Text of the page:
Date(s) - November 1, 2023
5:30 pm - 7:30 pm

Organ Recital Hall, University Center for the Arts

Critic & Artist Residency Series: David Kusin

Lecture and Reception

Organ Recital Hall: Wednesday, November 1 at 5:30 p.m.

Join Gregory Allicar Museum of Art and CSU’s Department of Art and Art History for this year’s Critic & Artist Residency Series lecture by David Kusin!

Reception to follow. Free & open to all.

David Kusin, former curator and head of the Department of High School Programs at the Metropolitan Museum of Art as well as CEO and founder of Kusin & Company and ARTWIRE, shares his expertise on using connoisseurship and mathematics to understand and leverage art as an asset in the contemporary world.

As the author of Art as an Asset in the 21st Century (Kusin, 2023), Kusin will discuss the global art sector and deconstruct persistent 18th century business practices in favor of new technologies and evidence-based, 21st century financial tools. By disrupting the art market’s status quo and challenging the methods for buying and selling art in the 21st century, Kusin advocates for leaving outdated financial analyses for more integrative connoisseurship.


Critic & Artist Residency Series: David Kusin. The cover for Kusin's 2023 book "Art as an Asset in the 21st Century."About the book

Art as an Asset in the 21st Century (Kusin, 2023) describes the failings of the global art sector’s original institutions (both physical and conceptual) and argues for rebuilding the art market on more efficient and evidence-based research.

From Barnes & Noble’s book description:

“Art as an Asset in the 21st Century” creates the first global baseline for understanding how art is bought and sold. The three bedrock institutions of the art sector – the art museum, the art dealership and the auction house – are described objectively. In addition, they are joined with four other de facto “institutions” – myopia; innumeracy; the art appraisal establishment; and suppositions and biases unsupported by evidence. All four non-brick-and-mortar “institutions” remain central to the underlying belief-structure and operational alignment of the sector.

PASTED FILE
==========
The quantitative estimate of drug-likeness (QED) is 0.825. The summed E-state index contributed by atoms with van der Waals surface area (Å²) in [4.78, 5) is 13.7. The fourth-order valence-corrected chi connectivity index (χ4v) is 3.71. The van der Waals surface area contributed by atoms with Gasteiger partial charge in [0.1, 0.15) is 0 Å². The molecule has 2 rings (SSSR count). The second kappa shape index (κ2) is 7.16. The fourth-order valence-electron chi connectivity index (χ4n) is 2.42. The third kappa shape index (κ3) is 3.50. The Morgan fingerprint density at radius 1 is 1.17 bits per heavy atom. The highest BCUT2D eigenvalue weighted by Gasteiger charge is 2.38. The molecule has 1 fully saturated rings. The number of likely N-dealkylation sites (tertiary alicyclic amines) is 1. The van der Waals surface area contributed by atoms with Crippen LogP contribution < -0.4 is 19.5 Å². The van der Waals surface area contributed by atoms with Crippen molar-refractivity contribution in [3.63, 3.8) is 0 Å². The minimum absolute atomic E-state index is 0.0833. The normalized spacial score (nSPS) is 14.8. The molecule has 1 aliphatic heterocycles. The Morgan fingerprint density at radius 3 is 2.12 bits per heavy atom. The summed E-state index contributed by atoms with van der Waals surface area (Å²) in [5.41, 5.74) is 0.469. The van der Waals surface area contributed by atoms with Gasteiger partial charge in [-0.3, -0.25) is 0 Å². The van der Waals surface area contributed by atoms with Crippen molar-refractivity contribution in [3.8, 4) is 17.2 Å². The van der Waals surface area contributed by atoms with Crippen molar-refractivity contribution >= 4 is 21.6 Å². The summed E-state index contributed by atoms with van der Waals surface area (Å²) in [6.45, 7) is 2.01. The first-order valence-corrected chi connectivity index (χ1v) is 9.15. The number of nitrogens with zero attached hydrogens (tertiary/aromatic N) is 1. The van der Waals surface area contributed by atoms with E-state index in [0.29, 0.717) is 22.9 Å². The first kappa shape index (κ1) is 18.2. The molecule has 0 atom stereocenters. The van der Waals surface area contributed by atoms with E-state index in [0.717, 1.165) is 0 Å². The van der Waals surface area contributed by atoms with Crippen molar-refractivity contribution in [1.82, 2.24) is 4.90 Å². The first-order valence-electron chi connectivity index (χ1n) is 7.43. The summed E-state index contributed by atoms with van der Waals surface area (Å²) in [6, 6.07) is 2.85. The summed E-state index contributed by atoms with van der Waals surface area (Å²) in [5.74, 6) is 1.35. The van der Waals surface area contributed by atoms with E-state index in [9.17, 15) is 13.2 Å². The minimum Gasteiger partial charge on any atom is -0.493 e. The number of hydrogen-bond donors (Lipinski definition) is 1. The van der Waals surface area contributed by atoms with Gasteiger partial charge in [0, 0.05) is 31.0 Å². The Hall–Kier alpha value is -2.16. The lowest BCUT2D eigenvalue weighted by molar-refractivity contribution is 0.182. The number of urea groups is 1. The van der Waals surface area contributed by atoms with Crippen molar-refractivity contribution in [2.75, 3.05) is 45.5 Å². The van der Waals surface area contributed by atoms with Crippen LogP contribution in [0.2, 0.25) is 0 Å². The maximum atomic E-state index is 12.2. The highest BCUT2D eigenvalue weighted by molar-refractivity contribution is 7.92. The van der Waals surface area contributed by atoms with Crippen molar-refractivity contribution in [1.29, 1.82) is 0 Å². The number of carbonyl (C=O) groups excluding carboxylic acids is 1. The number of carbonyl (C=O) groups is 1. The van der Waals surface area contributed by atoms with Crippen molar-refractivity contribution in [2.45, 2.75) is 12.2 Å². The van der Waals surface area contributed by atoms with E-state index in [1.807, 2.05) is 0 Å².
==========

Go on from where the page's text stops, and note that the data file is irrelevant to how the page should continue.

The book unfolds as a fascinating epic. Using a lengthy array of anecdotes joined with proprietary analytics, the author creates the story of a global economic sector that remains governed by 18th century business templates developed by London auction houses 250 years ago. Outmoded thinking and systems have led to the stagnation of sales since 2014. By deconstructing these institutions and rebuilding them with the latest thinking that armors connoisseurship and curatorial scholarship, Kusin blueprints a fresh, near-total re-construction of the buying and selling of art for modern times.”



David KusinAbout the critic

David Kusin is a former curator and department head at the Metropolitan Museum of Art in New York, investment banker, COO/CFO of an auction house, teacher, and art critic who founded Kusin & Company in 1998.

An institutional economic research firm, the company’s work focuses exclusively on the financial and risk management issues associated with buying, owning, and selling fine art, decorative art, and antiquities, as well as defining the global trade, labor, and taxation issues unique to each nation.

The proprietary nomenclature and analytical frameworks that the firm has developed and tested, especially since 2010, have established the foundations for unique, culturally significant objects to become bona fide financial assets. Kusin & Company is generally credited with having created the field of art economics.



The Critic & Artist Residency Series, founded in 1997, brings prominent artists, critics, and curators to the Colorado State University campus for public lectures, open forums, classroom visits, critiques, and exhibitions.

The Critic & Artist Residency Series is made possible by the FUNd at CSU.

Ongoing support for the museum’s exhibitions and programming is generously provided by the City of Fort Collins Fort Fund, the FUNd Endowment at CSU, and Colorado Creative Industries. CCI and its activities are made possible through an annual appropriation from the Colorado General Assembly and federal funds from the National Endowment for the arts.

Fort Fund